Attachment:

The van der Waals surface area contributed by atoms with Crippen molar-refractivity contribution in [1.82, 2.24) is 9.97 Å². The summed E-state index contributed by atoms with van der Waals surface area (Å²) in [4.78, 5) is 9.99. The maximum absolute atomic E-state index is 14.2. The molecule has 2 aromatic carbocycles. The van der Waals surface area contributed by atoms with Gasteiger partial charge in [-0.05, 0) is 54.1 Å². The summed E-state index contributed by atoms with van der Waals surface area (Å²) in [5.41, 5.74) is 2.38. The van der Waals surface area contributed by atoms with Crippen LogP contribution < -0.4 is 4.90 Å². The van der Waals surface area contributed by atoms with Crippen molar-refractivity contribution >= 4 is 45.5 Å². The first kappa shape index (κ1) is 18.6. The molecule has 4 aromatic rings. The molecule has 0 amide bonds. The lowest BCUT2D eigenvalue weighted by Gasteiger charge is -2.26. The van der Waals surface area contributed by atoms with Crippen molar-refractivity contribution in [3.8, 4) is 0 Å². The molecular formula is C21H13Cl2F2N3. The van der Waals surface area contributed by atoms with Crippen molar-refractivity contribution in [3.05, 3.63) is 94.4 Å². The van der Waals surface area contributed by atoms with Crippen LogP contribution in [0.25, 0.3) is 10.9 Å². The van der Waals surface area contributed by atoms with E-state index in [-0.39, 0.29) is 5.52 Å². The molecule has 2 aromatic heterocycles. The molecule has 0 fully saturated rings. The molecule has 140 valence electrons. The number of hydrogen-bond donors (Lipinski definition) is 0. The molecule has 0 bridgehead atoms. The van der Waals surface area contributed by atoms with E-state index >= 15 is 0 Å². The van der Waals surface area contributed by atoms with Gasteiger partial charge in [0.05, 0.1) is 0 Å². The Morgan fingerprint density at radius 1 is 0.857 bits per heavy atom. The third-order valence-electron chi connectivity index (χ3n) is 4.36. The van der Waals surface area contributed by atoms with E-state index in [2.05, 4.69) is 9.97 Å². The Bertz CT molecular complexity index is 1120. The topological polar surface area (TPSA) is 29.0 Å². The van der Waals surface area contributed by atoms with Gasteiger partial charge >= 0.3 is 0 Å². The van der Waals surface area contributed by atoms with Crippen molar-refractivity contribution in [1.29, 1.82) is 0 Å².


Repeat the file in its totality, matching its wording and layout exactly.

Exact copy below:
The van der Waals surface area contributed by atoms with Crippen molar-refractivity contribution in [1.82, 2.24) is 9.97 Å². The summed E-state index contributed by atoms with van der Waals surface area (Å²) in [4.78, 5) is 9.99. The maximum absolute atomic E-state index is 14.2. The molecule has 2 aromatic carbocycles. The van der Waals surface area contributed by atoms with Gasteiger partial charge in [-0.05, 0) is 54.1 Å². The summed E-state index contributed by atoms with van der Waals surface area (Å²) in [5.41, 5.74) is 2.38. The van der Waals surface area contributed by atoms with Crippen LogP contribution < -0.4 is 4.90 Å². The van der Waals surface area contributed by atoms with Crippen molar-refractivity contribution >= 4 is 45.5 Å². The first kappa shape index (κ1) is 18.6. The molecule has 4 aromatic rings. The molecule has 0 amide bonds. The lowest BCUT2D eigenvalue weighted by Gasteiger charge is -2.26. The van der Waals surface area contributed by atoms with Crippen molar-refractivity contribution in [3.8, 4) is 0 Å². The molecular formula is C21H13Cl2F2N3. The van der Waals surface area contributed by atoms with Crippen molar-refractivity contribution in [3.05, 3.63) is 94.4 Å². The van der Waals surface area contributed by atoms with Crippen LogP contribution in [0.25, 0.3) is 10.9 Å². The van der Waals surface area contributed by atoms with E-state index in [-0.39, 0.29) is 5.52 Å². The molecule has 2 aromatic heterocycles. The molecule has 0 fully saturated rings. The molecule has 140 valence electrons. The number of hydrogen-bond donors (Lipinski definition) is 0. The molecule has 0 bridgehead atoms. The van der Waals surface area contributed by atoms with E-state index >= 15 is 0 Å². The van der Waals surface area contributed by atoms with Gasteiger partial charge in [0.05, 0.1) is 0 Å². The Morgan fingerprint density at radius 1 is 0.857 bits per heavy atom. The third-order valence-electron chi connectivity index (χ3n) is 4.36. The van der Waals surface area contributed by atoms with E-state index in [2.05, 4.69) is 9.97 Å². The Bertz CT molecular complexity index is 1120. The topological polar surface area (TPSA) is 29.0 Å². The van der Waals surface area contributed by atoms with Gasteiger partial charge >= 0.3 is 0 Å². The van der Waals surface area contributed by atoms with Crippen molar-refractivity contribution in [1.29, 1.82) is 0 Å².